Um, Look, on second thoughts, don’t bother, leave the drinks there I need to practice some self control. Do you have a key?
To the mini-bar!
Oh, no. Sorry, the minibars don’t come with keys.
That’s odd, don’t you think?
That minibars don’t come with keys?
No, that elephants can’t hiccup, yes, that minibars don’t have keys.
Uhm, yes, it’s…it’s a bit odd, yes. (Odd look).
Next time you go shopping for a mini bar please get one with a key.
Uhm, why, sir?
So that you can lock all the drinks and all the temptations in there.
(Offers a very concerned look) Certainly Mr.Biko.
Just call me Biko. Did I tell you I’m SDA?
No. No. I don’t remember you mentioning that part. So you don’t eat meat?
Because SDAs don’t eat meat.
Oh, I eat meat all right. I’m not that kind of SDA. I’m the kind of SDA that gets tempted by the minibar.
Anyway, Uhm, so here is our safe. You can keep all your valuables here.
I have always wondered about this safe biashara by the way. I have used the hotel safe about zero times in all my travels. Who uses the safe? Are there guys who travel with shitloads of cash, like 2 meter – and stuff it in the safe because where they come from they haven’t heard of VIsa? Or maybe it’s the rappers who use safes, kina sijui Octopizzo who have to keep their gold chains in the safe away from the beach boys. Or those very old wealthy women from some unknown oligarchy in Eastern Europe who come with expensive jewellery which they place there as one just doesn’t wear expensive baubles while one snorkels. Or maybe you travelled with your title deed for that ka plot in Kitengela. You figured you have worked so hard to buy that ka-plot the title deed deserves a holiday too, so you bring it to Diani and as you sip your cognac with ice (horror!), you get it out of the safe and you stare at it as you sit on your balcony because it makes life so much better. (By the way I predict that should the madness on social media hold for much longer, people will start Instagramming their title deeds very soon.)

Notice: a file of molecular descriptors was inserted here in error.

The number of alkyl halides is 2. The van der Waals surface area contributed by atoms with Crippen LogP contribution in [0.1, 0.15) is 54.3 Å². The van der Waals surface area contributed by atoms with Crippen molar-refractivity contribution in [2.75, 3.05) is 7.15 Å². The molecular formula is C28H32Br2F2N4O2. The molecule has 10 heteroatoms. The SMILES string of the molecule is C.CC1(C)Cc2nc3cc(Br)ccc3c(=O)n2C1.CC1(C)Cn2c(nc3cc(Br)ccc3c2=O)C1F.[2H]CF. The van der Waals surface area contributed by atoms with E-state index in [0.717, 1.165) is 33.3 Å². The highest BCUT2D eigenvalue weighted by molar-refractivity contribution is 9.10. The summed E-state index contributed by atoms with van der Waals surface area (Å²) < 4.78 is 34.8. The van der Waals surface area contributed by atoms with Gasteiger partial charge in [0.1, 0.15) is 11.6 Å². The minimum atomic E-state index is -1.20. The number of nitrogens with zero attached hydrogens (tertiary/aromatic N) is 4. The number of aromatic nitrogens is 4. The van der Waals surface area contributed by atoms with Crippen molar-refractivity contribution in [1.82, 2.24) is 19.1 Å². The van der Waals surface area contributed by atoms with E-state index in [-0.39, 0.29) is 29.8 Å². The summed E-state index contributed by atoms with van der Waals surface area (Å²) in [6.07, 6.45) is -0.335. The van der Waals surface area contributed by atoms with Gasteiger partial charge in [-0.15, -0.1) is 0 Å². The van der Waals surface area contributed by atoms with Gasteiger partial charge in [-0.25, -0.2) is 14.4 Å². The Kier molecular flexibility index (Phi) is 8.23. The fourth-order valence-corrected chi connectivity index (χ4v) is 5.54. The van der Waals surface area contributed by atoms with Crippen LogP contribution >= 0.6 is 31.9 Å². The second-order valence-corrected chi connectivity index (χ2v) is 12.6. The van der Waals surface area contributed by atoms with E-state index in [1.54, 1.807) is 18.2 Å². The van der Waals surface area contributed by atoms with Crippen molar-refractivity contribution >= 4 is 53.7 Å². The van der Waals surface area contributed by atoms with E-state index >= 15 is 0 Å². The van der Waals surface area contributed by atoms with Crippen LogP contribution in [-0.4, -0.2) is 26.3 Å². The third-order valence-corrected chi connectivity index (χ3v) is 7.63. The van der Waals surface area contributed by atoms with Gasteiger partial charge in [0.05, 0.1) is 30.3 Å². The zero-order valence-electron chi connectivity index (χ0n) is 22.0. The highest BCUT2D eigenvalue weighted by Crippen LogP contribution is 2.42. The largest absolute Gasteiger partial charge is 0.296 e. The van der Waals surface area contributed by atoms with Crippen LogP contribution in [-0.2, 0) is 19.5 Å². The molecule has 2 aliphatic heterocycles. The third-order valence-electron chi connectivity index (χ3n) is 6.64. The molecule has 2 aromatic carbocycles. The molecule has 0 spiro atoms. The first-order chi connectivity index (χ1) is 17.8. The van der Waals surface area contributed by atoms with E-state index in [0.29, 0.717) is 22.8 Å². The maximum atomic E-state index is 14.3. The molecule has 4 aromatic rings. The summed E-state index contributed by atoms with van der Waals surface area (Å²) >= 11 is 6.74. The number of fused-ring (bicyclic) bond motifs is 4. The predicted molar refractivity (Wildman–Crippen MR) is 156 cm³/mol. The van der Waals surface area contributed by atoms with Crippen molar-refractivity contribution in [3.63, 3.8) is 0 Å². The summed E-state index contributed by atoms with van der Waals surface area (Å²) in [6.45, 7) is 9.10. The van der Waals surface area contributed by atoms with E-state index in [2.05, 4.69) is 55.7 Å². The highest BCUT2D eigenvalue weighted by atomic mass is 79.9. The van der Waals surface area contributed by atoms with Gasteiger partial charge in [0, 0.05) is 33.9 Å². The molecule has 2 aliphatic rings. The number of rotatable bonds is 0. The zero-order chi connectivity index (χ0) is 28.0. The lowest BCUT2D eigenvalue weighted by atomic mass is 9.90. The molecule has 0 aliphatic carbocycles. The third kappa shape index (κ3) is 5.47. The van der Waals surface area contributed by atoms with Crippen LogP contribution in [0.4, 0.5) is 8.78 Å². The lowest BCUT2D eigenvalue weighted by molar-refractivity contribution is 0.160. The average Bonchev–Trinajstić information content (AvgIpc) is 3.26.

The lovely porter is saying: And this complimentary bottle of wine is from the manager to welcome you to our fine establishment. You pick the bottle of wine and weigh it in your hands and pretend to read the label, nodding appreciatively. You know shit about wine but you pretend to know by taking ages reading the label as he looks outside at the sea and thinks how he will not miss this part of his job when he retires. Talking of wine, don’t you hate those people who take 20 hours reading the label when the waiter brings a bottle of wine swathed in a white napkin at dinner. The poor waiter stands there holding the bottle tilted with one hand behind his back as they nod and then comes the pretentious question to try and prove how much they know about wine: So was this a late harvest? Like you lived in France for 12-years.